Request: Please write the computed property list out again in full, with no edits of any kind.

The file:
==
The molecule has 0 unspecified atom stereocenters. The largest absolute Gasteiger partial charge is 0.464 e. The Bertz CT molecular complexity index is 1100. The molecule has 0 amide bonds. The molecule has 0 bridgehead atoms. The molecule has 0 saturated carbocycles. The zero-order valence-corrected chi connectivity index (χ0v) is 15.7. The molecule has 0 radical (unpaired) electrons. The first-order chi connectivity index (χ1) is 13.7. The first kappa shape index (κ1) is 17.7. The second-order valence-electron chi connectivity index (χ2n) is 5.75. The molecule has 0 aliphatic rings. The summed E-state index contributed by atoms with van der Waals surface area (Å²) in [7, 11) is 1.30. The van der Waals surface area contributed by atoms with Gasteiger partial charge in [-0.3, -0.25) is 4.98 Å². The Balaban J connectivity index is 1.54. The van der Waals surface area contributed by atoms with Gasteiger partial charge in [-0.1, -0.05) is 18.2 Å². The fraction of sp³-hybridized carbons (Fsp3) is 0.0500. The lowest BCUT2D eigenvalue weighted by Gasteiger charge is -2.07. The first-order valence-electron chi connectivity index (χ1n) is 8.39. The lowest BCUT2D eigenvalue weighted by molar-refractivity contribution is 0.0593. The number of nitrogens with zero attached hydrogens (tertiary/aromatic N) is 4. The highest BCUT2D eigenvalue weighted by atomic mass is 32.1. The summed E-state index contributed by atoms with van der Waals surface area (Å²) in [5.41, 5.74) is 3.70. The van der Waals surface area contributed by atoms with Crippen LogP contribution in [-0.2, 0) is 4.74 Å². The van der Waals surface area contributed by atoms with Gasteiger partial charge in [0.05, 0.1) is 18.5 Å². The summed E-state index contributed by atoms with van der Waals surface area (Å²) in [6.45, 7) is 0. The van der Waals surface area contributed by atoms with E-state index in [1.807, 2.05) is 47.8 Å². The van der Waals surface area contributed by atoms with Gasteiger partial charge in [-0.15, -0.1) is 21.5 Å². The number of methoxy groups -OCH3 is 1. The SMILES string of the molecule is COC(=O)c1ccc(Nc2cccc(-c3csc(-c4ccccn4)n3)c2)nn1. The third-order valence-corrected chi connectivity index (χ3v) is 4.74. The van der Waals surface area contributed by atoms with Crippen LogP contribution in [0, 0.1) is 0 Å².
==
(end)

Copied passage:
The molecule has 0 unspecified atom stereocenters. The largest absolute Gasteiger partial charge is 0.464 e. The Bertz CT molecular complexity index is 1100. The molecule has 0 amide bonds. The molecule has 0 bridgehead atoms. The molecule has 0 saturated carbocycles. The zero-order valence-corrected chi connectivity index (χ0v) is 15.7. The molecule has 0 radical (unpaired) electrons. The first-order chi connectivity index (χ1) is 13.7. The first kappa shape index (κ1) is 17.7. The second-order valence-electron chi connectivity index (χ2n) is 5.75. The molecule has 0 aliphatic rings. The summed E-state index contributed by atoms with van der Waals surface area (Å²) in [7, 11) is 1.30. The van der Waals surface area contributed by atoms with Gasteiger partial charge in [-0.3, -0.25) is 4.98 Å². The Balaban J connectivity index is 1.54. The van der Waals surface area contributed by atoms with Gasteiger partial charge in [-0.1, -0.05) is 18.2 Å². The fraction of sp³-hybridized carbons (Fsp3) is 0.0500. The lowest BCUT2D eigenvalue weighted by Gasteiger charge is -2.07. The first-order valence-electron chi connectivity index (χ1n) is 8.39. The lowest BCUT2D eigenvalue weighted by molar-refractivity contribution is 0.0593. The number of nitrogens with zero attached hydrogens (tertiary/aromatic N) is 4. The highest BCUT2D eigenvalue weighted by atomic mass is 32.1. The summed E-state index contributed by atoms with van der Waals surface area (Å²) in [5.41, 5.74) is 3.70. The van der Waals surface area contributed by atoms with Crippen LogP contribution in [-0.2, 0) is 4.74 Å². The van der Waals surface area contributed by atoms with Gasteiger partial charge in [0.05, 0.1) is 18.5 Å². The summed E-state index contributed by atoms with van der Waals surface area (Å²) in [6.45, 7) is 0. The van der Waals surface area contributed by atoms with E-state index in [1.807, 2.05) is 47.8 Å². The van der Waals surface area contributed by atoms with Gasteiger partial charge in [-0.15, -0.1) is 21.5 Å². The number of methoxy groups -OCH3 is 1. The SMILES string of the molecule is COC(=O)c1ccc(Nc2cccc(-c3csc(-c4ccccn4)n3)c2)nn1. The third-order valence-corrected chi connectivity index (χ3v) is 4.74. The van der Waals surface area contributed by atoms with Crippen LogP contribution in [0, 0.1) is 0 Å².